PITTSFIELD — The picture of COVID-19 in Pittsfield continues to inspire confidence in the city’s health director.
On Wednesday, Andy Cambi, the director of public health, addressed the Board of Health on the state of the coronavirus pandemic. The city remains at “moderate” risk for coronavirus based on its positive case numbers and test positivity rate, an improvement from the height of the omicron wave this winter.
The concentration of viral tracers in the city’s wastewater also is “remaining low,” Cambi said — another hopeful sign. According to data the city posts online, 76 percent of eligible city residents are vaccinated.
“We, as a community, I think we’ve done very well,” Cambi said. “I thank everybody in the community for attending all the clinics and getting their shots for the COVID-19.”
Cambi offered an update about operations at the city’s Stop the Spread COVID-19 testing site at Berkshire Medical Center. The site will stop performing no-cost COVID-19 tests April 1, Cambi said, though tests “will be available at a cost or through insurance.”
As a backup, the city has at-home tests on hand, he said, and is ready to launch a distribution site, should there be such a need.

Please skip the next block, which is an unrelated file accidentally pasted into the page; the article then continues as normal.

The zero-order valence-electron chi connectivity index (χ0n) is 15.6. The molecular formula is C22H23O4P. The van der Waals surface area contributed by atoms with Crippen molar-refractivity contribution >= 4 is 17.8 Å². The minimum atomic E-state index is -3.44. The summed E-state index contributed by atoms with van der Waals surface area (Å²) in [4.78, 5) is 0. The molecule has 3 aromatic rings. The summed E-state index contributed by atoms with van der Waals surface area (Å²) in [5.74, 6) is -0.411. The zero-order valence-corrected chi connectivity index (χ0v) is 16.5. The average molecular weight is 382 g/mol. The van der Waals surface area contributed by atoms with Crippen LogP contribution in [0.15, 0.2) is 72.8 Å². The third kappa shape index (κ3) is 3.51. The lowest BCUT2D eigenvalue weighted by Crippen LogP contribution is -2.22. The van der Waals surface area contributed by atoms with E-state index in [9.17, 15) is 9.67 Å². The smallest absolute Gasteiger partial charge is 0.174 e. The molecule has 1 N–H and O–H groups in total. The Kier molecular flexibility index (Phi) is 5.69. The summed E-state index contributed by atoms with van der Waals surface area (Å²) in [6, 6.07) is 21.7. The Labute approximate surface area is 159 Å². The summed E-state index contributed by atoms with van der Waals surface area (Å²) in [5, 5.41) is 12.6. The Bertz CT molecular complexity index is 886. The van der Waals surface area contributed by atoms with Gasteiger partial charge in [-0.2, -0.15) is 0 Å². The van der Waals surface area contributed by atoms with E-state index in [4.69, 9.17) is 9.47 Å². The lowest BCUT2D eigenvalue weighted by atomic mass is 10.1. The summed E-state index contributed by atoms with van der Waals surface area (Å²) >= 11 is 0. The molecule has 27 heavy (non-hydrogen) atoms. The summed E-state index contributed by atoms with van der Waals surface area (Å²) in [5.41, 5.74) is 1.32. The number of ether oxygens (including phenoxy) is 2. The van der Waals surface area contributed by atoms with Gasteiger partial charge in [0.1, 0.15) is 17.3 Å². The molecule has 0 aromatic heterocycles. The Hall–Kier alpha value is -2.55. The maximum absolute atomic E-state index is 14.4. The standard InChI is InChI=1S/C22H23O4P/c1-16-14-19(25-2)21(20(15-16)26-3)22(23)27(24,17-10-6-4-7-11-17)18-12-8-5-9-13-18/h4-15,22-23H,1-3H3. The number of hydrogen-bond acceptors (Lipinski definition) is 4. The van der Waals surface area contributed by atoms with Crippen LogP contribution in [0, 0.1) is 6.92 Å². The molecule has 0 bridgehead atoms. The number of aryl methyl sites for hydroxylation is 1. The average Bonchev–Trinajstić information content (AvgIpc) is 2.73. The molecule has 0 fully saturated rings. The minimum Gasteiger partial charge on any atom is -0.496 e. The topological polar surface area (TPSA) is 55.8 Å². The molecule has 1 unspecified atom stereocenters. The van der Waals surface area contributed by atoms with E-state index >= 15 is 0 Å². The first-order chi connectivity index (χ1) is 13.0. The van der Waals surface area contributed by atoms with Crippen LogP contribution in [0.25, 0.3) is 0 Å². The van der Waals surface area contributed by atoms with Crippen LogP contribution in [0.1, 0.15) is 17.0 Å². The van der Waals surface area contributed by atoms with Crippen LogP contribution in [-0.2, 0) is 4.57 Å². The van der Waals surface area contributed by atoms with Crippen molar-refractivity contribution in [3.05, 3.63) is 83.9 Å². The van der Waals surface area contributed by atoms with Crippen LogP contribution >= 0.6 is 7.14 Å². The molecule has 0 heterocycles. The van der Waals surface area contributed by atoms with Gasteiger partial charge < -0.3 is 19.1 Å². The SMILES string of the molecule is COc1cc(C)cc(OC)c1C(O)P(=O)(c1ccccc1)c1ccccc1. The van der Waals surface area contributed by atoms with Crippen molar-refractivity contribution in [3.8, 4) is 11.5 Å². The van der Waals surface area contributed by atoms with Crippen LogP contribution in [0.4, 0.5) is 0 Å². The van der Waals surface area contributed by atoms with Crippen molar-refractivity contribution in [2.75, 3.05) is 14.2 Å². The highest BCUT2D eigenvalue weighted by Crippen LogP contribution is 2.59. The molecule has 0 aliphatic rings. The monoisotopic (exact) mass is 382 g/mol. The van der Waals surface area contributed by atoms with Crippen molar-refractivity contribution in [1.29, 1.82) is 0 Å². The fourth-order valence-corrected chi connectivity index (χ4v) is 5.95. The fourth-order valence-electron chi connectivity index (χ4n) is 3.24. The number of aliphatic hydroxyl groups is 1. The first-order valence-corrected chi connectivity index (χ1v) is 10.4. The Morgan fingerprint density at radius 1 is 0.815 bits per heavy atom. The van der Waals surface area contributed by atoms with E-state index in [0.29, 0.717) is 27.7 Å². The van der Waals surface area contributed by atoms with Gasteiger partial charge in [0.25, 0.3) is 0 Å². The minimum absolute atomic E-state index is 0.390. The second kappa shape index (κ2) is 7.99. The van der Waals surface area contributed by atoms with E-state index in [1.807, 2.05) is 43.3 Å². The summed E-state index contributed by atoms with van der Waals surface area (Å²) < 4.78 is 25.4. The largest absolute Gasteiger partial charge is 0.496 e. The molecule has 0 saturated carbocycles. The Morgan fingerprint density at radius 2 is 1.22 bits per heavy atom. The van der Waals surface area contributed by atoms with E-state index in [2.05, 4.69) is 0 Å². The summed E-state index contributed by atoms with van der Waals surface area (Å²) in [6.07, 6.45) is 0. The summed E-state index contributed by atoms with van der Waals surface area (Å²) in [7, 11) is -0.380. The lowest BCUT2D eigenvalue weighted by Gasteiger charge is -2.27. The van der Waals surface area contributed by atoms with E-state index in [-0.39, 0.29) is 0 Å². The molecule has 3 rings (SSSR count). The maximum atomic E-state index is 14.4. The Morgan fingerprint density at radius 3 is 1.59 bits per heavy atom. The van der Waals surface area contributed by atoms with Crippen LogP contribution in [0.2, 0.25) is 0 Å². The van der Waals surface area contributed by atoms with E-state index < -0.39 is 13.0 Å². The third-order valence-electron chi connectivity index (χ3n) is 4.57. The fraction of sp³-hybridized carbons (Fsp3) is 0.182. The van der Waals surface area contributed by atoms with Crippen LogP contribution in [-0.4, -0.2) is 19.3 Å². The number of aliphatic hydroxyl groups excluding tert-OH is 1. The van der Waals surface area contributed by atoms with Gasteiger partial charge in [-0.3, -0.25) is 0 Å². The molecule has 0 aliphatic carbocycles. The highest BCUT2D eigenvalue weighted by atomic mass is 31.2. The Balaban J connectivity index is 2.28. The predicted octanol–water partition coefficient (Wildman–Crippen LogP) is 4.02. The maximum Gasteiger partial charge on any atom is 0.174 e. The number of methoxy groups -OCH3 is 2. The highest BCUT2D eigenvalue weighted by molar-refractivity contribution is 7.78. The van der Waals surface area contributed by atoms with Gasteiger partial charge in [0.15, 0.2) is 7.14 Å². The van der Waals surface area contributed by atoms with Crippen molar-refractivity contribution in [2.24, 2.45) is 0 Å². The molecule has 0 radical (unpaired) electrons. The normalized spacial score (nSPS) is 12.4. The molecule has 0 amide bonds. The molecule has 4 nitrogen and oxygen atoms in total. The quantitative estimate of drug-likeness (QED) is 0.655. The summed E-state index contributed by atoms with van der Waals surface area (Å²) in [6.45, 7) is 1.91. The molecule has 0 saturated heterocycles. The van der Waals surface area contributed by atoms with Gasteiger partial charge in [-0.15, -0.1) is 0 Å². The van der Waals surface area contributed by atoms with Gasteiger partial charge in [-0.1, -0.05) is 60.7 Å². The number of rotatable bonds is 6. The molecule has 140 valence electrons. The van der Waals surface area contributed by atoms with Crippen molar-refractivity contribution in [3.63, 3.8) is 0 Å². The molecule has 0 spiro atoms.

“If we do need to ramp up an at-home test kit site, drive-thru site, we will be prepared to do that with staff,” he said.
Last month, the board lifted the city’s face mask directive for indoor spaces. Cambi said the transition from mandatory masking in those settings was smooth, and noted that many community members continue to mask, while members of “vulnerable population(s)” should continue to cover their mouths and noses.
Also, the Health Department recently has welcomed a number of new hires. Andrew Gagnon, a member of the Pittsfield Fire Department, is joining as the city’s new nuisance control officer, Cambi said.
“He had a lot experience working within the city department already,” Cambi said. “He’s hit the ground running.”
Also joining the department are Timothy O’Donald as sanitarian, and Pat Tremblay as the city’s public health nurse, according to Cambi.
In December, Tremblay, who at the time was serving as public health nurse coordinator, and Cambi were the finalists for the role of director of public health, a job Cambi had been performing on an interim basis.
Tremblay withdrew her name from consideration, and Cambi assumed the role on a permanent basis.